By The Brownsville Herald
Believe it or not, it’s political season again.
People have one week — until Feb. 5 — to register to vote in the March 6 Texas primary elections. Any U.S. citizen who is or will be 18 years or older on March 6 and who has not registered to vote, or who has moved since obtaining a previous voter registration card, should apply for one within the next week. Registration forms are available at most government buildings including public libraries and Department of Public Safety offices.
This vote is for party primaries. Democrats and Republicans will hold separate elections to determine who will be their respective candidates on the November General Election ballot.
In heavily partisan areas like the Rio Grande Valley, which is predominantly Democrat, the primaries are crucial. A local candidate who wins the party primary might face no opposition in November, and claim the elected position by default.
Many people are still reeling from the effects of the 2016 presidential election. Many attribute the unexpected results to low voter turnout, suspecting that many people were so assured of the results that they didn’t bother to go to the polls. About 58 percent of eligible American voters cast ballots in November 2016, which is one of the lowest levels of voter participation among the world’s democratic countries.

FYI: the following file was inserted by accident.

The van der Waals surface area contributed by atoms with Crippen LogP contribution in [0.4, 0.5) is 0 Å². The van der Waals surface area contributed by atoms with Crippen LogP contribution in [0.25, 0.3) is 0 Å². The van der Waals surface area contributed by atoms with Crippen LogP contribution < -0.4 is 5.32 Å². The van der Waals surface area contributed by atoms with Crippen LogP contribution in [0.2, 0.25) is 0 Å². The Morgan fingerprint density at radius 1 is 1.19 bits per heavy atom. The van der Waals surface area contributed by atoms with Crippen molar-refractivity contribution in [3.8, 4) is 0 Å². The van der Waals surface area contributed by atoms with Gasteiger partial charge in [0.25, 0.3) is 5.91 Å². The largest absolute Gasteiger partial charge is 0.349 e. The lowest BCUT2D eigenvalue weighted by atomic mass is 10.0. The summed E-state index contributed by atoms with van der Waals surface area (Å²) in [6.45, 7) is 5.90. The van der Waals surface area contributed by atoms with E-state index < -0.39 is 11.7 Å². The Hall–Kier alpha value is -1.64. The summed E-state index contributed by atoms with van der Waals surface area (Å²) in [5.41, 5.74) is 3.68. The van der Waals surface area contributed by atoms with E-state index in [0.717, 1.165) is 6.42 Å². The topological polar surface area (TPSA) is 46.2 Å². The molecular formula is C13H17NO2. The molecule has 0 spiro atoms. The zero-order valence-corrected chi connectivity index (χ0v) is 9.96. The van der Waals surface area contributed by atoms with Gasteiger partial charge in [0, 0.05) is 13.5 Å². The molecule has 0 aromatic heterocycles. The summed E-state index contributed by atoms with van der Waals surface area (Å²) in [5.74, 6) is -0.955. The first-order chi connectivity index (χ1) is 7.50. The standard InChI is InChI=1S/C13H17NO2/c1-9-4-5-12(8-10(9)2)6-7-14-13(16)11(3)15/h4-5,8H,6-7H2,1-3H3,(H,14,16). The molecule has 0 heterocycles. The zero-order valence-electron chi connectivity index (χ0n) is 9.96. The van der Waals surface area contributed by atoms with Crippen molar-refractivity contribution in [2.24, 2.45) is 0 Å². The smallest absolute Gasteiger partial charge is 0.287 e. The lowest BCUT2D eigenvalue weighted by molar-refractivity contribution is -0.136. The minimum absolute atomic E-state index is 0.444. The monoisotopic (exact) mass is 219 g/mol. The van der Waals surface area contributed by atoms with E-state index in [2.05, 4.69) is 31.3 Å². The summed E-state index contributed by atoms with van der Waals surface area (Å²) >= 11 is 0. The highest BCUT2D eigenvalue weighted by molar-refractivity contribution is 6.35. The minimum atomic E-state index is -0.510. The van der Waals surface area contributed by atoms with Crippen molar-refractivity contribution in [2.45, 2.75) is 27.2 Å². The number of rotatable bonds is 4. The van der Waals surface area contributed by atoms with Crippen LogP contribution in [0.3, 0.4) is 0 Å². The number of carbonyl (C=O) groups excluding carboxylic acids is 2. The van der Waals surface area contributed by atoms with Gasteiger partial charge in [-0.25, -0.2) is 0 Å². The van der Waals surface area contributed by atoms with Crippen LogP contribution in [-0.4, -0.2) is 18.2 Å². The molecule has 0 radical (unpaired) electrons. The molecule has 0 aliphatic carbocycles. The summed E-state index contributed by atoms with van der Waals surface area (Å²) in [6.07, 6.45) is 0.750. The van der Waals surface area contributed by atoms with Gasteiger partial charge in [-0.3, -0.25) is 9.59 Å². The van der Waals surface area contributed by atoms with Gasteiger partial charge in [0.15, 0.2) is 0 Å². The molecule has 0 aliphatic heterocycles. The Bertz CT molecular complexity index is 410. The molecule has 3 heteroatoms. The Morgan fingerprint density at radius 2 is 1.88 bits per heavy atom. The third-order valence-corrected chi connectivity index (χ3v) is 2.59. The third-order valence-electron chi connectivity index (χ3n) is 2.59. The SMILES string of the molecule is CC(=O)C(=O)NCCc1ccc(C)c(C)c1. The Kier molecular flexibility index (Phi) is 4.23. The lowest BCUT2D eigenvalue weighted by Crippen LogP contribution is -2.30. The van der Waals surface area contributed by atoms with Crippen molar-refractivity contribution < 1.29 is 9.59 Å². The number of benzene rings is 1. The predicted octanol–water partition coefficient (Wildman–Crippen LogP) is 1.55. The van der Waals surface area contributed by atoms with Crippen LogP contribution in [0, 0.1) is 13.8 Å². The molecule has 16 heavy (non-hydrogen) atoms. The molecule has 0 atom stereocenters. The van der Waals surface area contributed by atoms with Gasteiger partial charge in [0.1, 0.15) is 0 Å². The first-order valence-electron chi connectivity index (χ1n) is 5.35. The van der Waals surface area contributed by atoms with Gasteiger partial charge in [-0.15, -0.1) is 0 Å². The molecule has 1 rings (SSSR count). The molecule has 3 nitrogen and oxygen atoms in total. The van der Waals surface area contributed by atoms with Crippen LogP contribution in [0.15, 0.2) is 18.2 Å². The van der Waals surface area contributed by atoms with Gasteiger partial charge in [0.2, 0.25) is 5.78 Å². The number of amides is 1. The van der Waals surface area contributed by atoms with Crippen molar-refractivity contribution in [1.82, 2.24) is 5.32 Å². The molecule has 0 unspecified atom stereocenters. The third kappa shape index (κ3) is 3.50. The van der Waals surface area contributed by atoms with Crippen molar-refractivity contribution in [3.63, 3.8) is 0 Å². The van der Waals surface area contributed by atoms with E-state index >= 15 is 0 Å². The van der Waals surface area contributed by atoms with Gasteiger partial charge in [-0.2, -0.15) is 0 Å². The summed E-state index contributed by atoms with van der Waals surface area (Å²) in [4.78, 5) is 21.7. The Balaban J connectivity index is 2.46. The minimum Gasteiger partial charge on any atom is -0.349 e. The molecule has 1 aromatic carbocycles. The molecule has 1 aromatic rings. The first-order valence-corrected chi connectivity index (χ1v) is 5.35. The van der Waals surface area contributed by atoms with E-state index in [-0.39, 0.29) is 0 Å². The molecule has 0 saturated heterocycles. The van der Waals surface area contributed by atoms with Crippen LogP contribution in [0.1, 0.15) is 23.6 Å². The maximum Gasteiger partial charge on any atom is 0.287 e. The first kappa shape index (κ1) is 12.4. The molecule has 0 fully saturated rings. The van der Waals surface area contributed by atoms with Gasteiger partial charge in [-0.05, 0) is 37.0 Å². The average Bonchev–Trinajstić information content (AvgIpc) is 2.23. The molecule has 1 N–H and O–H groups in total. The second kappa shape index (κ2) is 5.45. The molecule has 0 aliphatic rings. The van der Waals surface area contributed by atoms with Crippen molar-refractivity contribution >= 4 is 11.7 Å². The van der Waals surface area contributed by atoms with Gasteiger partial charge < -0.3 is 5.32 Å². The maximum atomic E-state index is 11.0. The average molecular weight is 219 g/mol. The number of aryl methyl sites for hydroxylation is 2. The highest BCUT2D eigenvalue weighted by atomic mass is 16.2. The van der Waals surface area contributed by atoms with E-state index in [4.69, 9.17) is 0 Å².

This year is considered a midterm election; the president is not on the ballot. However, the slate of positions and candidates will be large. All House of Representative seats in both the U.S. Congress and state Legislature are up for a vote. In addition, one of Texas’ two U.S. Senate seats is on the ballot; Texans will decide whether to retain or replace controversial U.S. Sen. Ted Cruz.
State Senate seats currently held by Eddie Lucio Jr., D-Brownsville, and Juan “Chuy” Hinojosa, D-McAllen, both will be up for election in 2020.
Gov. Greg Abbott and several other top state officials also are on this year’s ballot, as well as key positions on state courts, the State Board of Education and other boards and commissions.
Many local positions also are up from grabs across the region.
For those who believe a higher voter turnout in 2016 might have brought different results, the lesson should have been learned. Let us all pledge to do our part to participate in the election process by learning all we can about the candidates and the major issues, and casting our ballots for the candidate we believe is the best qualified.
People who are in the minority might still not like the results of the election, but at least they know that they did their part to ensure that our democratic process is as fair as possible.